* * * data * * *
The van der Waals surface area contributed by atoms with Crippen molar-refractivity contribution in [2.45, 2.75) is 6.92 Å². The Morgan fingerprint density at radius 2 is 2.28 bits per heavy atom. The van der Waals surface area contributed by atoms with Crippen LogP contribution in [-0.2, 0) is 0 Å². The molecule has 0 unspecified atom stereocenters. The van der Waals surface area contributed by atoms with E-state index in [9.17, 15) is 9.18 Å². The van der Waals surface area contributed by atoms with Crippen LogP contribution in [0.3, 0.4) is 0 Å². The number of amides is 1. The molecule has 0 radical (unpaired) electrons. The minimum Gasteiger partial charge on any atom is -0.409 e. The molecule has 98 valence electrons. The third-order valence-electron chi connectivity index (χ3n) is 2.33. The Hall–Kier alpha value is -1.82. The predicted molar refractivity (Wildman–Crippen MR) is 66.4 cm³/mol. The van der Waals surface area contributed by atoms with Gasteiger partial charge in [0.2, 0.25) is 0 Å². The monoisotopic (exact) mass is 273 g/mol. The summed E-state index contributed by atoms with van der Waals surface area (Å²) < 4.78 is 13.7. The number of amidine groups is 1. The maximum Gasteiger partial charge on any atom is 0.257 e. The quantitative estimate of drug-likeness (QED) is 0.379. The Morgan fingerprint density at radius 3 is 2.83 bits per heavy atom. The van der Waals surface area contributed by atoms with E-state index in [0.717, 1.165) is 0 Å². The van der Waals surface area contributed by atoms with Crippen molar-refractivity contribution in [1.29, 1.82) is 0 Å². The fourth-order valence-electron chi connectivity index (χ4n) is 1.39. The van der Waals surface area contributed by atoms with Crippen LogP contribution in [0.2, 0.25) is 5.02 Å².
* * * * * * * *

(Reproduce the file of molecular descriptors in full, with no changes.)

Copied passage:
The van der Waals surface area contributed by atoms with Crippen molar-refractivity contribution in [2.45, 2.75) is 6.92 Å². The Morgan fingerprint density at radius 2 is 2.28 bits per heavy atom. The van der Waals surface area contributed by atoms with Crippen LogP contribution in [-0.2, 0) is 0 Å². The molecule has 0 unspecified atom stereocenters. The van der Waals surface area contributed by atoms with E-state index in [9.17, 15) is 9.18 Å². The van der Waals surface area contributed by atoms with Crippen LogP contribution in [0.3, 0.4) is 0 Å². The number of amides is 1. The molecule has 0 radical (unpaired) electrons. The minimum Gasteiger partial charge on any atom is -0.409 e. The molecule has 98 valence electrons. The third-order valence-electron chi connectivity index (χ3n) is 2.33. The Hall–Kier alpha value is -1.82. The predicted molar refractivity (Wildman–Crippen MR) is 66.4 cm³/mol. The van der Waals surface area contributed by atoms with Gasteiger partial charge in [0.2, 0.25) is 0 Å². The monoisotopic (exact) mass is 273 g/mol. The summed E-state index contributed by atoms with van der Waals surface area (Å²) < 4.78 is 13.7. The number of amidine groups is 1. The maximum Gasteiger partial charge on any atom is 0.257 e. The quantitative estimate of drug-likeness (QED) is 0.379. The Morgan fingerprint density at radius 3 is 2.83 bits per heavy atom. The van der Waals surface area contributed by atoms with E-state index in [0.717, 1.165) is 0 Å². The van der Waals surface area contributed by atoms with Crippen molar-refractivity contribution in [1.29, 1.82) is 0 Å². The fourth-order valence-electron chi connectivity index (χ4n) is 1.39. The van der Waals surface area contributed by atoms with Crippen LogP contribution in [0.2, 0.25) is 5.02 Å².